Choosing the size of a tourist backpack — Articles: online store


An effi­cient­ly packed trav­el back­pack can hold quite a lot of things. But, if you take every­thing that you can, some­where and some­time come in handy in any sit­u­a­tion, then even the vol­ume and 120 liter back­pack will real­ly not be enough for you. Accord­ing to research, an ordi­nary per­son is not able to car­ry for a long time a load that exceeds 20–25% of his own weight, of course, this does not mean peo­ple in poor phys­i­cal shape, obese, for the mil­i­tary this thresh­old is about 33%, but the mil­i­tary is trained accord­ing­ly such loads.

There­fore, you need to find a com­pro­mise between the nec­es­sary and the pos­si­ble, oth­er­wise you, your back, shoul­ders, neck, legs — instead of enjoy­ing the trip, you will great­ly regret and curse every­thing in the world. Care­ful­ly choose the things that you take with you, pay atten­tion not only to their qual­i­ty and use­ful­ness, but most impor­tant­ly to their weight.

Choosing the right size travel backpack and properly packing things into it

The first and most impor­tant rule is the rule of Neces­si­ty

You need to take with you on a hik­ing trip, only those things with­out which you absolute­ly can­not do with­out! And you should not take those things that you might just need!

Now that you have final­ly decid­ed on the list of con­tents and have an idea of ​​the required amount of things that you will take with you on a hike, you can con­fi­dent­ly choose the right back­pack for the vol­ume. This graph­ic guide will help you to final­ly decide what size back­pack you need.

What volume should I choose a tourist backpack for hiking

What volume should I choose a tourist backpack for a hike - Infographics

How to properly pack, pack, distribute things in a backpack

When you have decid­ed on the list of con­tents of the back­pack, you need to divide all things into groups accord­ing to weight, impor­tance, neces­si­ty, speed of avail­abil­i­ty.

There is no sin­gle right way to pack things in a trav­el back­pack for all occa­sions. There are gen­er­al guide­lines to help you under­stand the basic prin­ci­ple of gear place­ment, and with expe­ri­ence you will find the way that works best for you. With a well-packed back­pack, you will feel bal­anced, the back­pack will not shift and sway as you move. To make it eas­i­er to fill the back­pack, sim­ply lay out things in front of you.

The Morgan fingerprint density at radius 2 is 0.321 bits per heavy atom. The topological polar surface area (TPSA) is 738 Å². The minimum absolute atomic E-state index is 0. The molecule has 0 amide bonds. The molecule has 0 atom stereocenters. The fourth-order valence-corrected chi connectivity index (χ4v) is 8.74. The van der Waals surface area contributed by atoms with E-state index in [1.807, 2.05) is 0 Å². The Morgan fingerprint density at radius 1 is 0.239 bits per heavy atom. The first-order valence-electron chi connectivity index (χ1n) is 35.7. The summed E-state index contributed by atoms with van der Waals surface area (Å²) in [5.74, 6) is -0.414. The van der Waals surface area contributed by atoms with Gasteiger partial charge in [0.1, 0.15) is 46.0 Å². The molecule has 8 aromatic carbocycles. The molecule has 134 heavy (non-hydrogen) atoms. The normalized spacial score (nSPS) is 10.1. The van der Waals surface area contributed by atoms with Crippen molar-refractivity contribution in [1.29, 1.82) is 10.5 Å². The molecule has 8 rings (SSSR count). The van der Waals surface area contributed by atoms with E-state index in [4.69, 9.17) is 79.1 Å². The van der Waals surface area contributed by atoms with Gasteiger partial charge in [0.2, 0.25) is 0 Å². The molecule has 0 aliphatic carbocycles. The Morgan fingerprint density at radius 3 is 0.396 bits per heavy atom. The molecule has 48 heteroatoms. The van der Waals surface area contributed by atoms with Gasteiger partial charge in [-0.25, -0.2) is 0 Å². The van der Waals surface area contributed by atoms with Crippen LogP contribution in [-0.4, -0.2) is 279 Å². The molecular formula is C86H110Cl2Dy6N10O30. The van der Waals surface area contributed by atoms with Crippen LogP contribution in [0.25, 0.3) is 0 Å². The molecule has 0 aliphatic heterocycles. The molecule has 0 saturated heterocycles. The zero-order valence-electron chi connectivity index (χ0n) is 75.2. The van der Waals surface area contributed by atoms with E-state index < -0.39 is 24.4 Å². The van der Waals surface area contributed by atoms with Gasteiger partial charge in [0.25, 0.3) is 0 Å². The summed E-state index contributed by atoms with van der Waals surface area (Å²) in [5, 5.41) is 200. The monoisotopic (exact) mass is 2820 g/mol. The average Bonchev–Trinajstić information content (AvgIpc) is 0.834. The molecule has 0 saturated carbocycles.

Packing of the backpack can be divided into three zones plus external storage.

Proper packing of things in a travel backpack

Main zone (red)

The cen­ter of grav­i­ty of the back­pack should be at shoul­der height and as close to the body as pos­si­ble. In this posi­tion, the back­pack will not pull you back and you will not have to lean for­ward to com­pen­sate. There­fore, place heavy equip­ment close to the back, approx­i­mate­ly at shoul­der height between the shoul­der blades along the spine.

Main zone (green)

Bulky, but light things are locat­ed here, most­ly these are change­able or addi­tion­al clothes.

  • padded jack­et
  • fleece jack­et and trousers
  • rain­coat, pon­cho
  • first aid kit
  • water fil­ter or puri­fi­er
  • toi­letries

Upper zone (blue)

Part of the back­pack that includes the top valve and the entire vol­ume on top of heavy things. It is good to place small essen­tial equip­ment here. Small but fre­quent­ly used items are packed in top flap pock­ets, such as:

Lower zone (green)

Here they place things that you will only need in the camp dur­ing an overnight stay, such as:

External fastening equipment

This includes all exter­nal pock­ets, straps, loops, slings on the back­pack. Do not hang too much equip­ment on the out­side of the back­pack and try to fill the side pock­ets even­ly. Those. to fix the out­side of the back­pack, if pos­si­ble, only the equip­ment that is only attached to the out­side, some­how:

Placement of things in a backpack depending on the terrain

Also, the place­ment of things in a back­pack and, accord­ing­ly, the loca­tion of its cen­ter of grav­i­ty, depends on the ter­rain on which you will move.

Proper packing of things in a travel backpack

Not prop­er­ly! Stow­ing heavy items at the very bot­tom of the back­pack will cause the back­pack to pull you hard back­wards, try­ing to tip you over, because the cen­ter of grav­i­ty will be far from the cen­ter of grav­i­ty of your body. If you car­ry a heavy load in this way, your hike will eas­i­ly turn into tor­ture. Your body will con­stant­ly strug­gle with the weight of the back­pack, and the load on your shoul­ders will become sim­ply unbear­able. If the back­pack is not packed prop­er­ly, then your trip in dif­fi­cult ter­rain can become not only exhaust­ing, but even dan­ger­ous.

On uncomplicated terrain

Proper packing of things in a travel backpack

Hik­ing hik­ing trails on flat ter­rain, the cen­ter of grav­i­ty of the back­pack should be high­er, some­where at the lev­el of your shoul­ders.

On heavy terrain

Proper packing of things in a travel backpack

Dur­ing moun­tain routes, climb­ing, the cen­ter of grav­i­ty of the back­pack should be slight­ly below the shoul­ders and thus clos­er to the cen­ter of grav­i­ty of your body. This pack­ing pat­tern forces you to lean for­ward slight­ly, but it will make it eas­i­er for you to keep your bal­ance.


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